The 30 day rule is a simple method to control impulse spending. Here’s how it works. Whenever you feel the urge to splurge, whether it’s for new shoes and new phone or a new car, force yourself to stop. If you’re already holding the item, put it back. Leave the store when you get home. Take a piece of paper and write down the item, the store where you found it and the price. Also write down the date. Now post this note somewhere obvious. A calendar, the fridge or a bulletin board for the next 30 days. Think whether you really want and need the item if after the 30 days, the urge is still there. Then consider purchasing it. That’s all there is to it, but it’s surprisingly effective. The 30 day rule works especially well because you aren’t actually denying yourself, you’re simply delaying gratification. This rule has another advantage. It gives you time to research the item.

Take the time to compare shops. 

This tip goes hand in hand with the previous point. The retail industry thrives on impulse, luring you with so-called sales that urge you to make an immediate purchase. Although there are some doorbuster deals that may actually be worth it, more often than not, you’re better off taking your time and comparing prices with other retailers. Among the many things you should consider are not only the base price of an item, but also any shipping costs, coupon codes and other offers. As an added bonus, during the course of your comparison shopping, you may even realize that you don’t actually need the item you’re looking to buy.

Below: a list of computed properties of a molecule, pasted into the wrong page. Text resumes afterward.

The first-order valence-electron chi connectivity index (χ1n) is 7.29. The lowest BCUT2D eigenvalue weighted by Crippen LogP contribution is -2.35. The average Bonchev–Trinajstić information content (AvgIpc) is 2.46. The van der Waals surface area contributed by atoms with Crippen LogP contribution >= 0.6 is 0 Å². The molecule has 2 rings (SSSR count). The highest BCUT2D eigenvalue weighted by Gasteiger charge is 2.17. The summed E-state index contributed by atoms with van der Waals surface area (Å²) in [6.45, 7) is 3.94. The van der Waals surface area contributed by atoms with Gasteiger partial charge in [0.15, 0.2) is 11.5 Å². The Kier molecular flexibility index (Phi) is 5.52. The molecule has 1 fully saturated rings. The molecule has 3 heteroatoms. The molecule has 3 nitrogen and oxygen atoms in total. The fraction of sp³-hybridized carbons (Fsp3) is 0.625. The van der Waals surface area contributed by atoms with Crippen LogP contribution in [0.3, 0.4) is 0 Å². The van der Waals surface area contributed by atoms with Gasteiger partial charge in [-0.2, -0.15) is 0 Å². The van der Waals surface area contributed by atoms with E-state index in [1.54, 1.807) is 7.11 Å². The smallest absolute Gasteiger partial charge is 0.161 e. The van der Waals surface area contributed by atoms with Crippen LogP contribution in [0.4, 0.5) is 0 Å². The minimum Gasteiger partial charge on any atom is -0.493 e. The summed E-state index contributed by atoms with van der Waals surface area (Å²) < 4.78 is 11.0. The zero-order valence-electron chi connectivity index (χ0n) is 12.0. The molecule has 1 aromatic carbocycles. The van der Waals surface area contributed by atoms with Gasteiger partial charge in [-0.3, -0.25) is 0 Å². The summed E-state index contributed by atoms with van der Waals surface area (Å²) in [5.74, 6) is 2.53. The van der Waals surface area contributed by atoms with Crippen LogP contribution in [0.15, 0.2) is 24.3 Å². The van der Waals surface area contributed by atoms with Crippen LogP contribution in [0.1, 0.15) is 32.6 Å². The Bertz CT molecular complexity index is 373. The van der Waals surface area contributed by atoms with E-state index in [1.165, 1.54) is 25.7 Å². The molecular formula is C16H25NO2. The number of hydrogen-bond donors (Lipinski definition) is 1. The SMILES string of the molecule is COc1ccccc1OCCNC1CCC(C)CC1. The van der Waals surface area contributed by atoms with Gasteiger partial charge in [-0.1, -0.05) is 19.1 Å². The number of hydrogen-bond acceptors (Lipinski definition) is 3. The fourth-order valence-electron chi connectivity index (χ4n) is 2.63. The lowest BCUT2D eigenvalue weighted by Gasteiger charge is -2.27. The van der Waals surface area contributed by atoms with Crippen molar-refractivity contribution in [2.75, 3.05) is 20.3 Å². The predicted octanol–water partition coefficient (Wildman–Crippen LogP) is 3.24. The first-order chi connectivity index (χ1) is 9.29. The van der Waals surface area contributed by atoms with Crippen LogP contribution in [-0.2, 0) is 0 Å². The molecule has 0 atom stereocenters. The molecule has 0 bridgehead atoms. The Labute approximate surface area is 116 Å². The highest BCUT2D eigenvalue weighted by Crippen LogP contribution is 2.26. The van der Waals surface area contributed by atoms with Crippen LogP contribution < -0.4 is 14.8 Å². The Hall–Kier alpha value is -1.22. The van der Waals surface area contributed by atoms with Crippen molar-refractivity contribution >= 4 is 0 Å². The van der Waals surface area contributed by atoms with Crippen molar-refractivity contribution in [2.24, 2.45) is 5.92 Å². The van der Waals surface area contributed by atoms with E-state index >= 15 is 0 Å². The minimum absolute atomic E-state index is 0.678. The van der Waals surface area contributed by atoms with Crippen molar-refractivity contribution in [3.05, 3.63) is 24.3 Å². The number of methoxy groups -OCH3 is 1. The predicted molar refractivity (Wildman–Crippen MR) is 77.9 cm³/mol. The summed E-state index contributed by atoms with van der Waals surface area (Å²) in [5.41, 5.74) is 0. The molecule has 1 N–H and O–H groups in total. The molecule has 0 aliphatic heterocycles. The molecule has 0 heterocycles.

Watch out for fear of missing out 

Your favorite social media site may be super addictive and offer plenty of useful advice, but they could also lead to fear of missing out. You’ve probably seen dozens of articles that, whether intentional or not, make you feel guilty about what you’re not doing, such as things you should do in your 20s or 30s. At what age you should buy a house or car. What luxury items you need to own and so on. Ask yourself, are they really things you want to do or buy? Or are you checking off items on someone else’s bucket list? Create your own list of goals. Focus on them and let go of the rest. 

Turn trash into cash. 

Another way to bring in more money is by selling things you no longer need. Look for designer items. You don’t wear electronics. You aren’t using old books or anything else you can put up for. Sell on eBay or Craigslist, figure out what your stuff is worth, so you get a fair price and stay safe by following best practices like meeting buyers in a public place. 

Earn more money using a skill you already have. 

Most people only think about cutting costs. This often leads to reading silly articles online that seem to only suggest ridiculous tips on how to be frugal. We forget about the possibilities of earning more money, which is the most powerful of all. Try negotiating your salary at work, starting a second job or freelancing in something you’re really good at. With this extra income, you’ll be surprised how fast your savings account will grow. Saving money is not as hard as you think. 

You can save a significant amount of cash just by making small changes. And the best part is not only will you learn to value money, but in the process of saving. You’ll also learn which strategies work best for you so you can use them again when needed. Or maybe you’ll keep saving. That way, you always have some cash handy to cover whatever expenses come your way at the end of the day. Having a little extra in your savings account gives you the confidence and security to enjoy life.